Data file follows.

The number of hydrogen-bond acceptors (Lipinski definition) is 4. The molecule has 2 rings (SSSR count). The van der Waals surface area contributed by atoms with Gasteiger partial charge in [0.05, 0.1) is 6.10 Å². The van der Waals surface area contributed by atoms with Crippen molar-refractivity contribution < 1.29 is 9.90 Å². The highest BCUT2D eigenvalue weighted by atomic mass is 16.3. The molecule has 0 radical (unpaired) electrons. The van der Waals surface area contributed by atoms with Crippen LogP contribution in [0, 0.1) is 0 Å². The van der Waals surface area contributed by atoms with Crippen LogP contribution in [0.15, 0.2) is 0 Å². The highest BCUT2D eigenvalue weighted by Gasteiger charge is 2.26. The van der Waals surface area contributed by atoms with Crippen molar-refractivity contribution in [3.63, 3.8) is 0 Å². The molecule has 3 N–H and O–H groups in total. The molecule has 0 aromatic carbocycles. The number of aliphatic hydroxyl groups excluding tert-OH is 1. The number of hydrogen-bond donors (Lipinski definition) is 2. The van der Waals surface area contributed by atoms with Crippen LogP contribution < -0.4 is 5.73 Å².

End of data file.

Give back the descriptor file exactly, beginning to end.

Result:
The number of hydrogen-bond acceptors (Lipinski definition) is 4. The molecule has 2 rings (SSSR count). The van der Waals surface area contributed by atoms with Gasteiger partial charge in [0.05, 0.1) is 6.10 Å². The van der Waals surface area contributed by atoms with Crippen molar-refractivity contribution < 1.29 is 9.90 Å². The highest BCUT2D eigenvalue weighted by atomic mass is 16.3. The molecule has 0 radical (unpaired) electrons. The van der Waals surface area contributed by atoms with Crippen LogP contribution in [0, 0.1) is 0 Å². The van der Waals surface area contributed by atoms with Crippen LogP contribution in [0.15, 0.2) is 0 Å². The highest BCUT2D eigenvalue weighted by Gasteiger charge is 2.26. The van der Waals surface area contributed by atoms with Crippen molar-refractivity contribution in [3.63, 3.8) is 0 Å². The molecule has 3 N–H and O–H groups in total. The molecule has 0 aromatic carbocycles. The number of aliphatic hydroxyl groups excluding tert-OH is 1. The number of hydrogen-bond donors (Lipinski definition) is 2. The van der Waals surface area contributed by atoms with Crippen LogP contribution < -0.4 is 5.73 Å².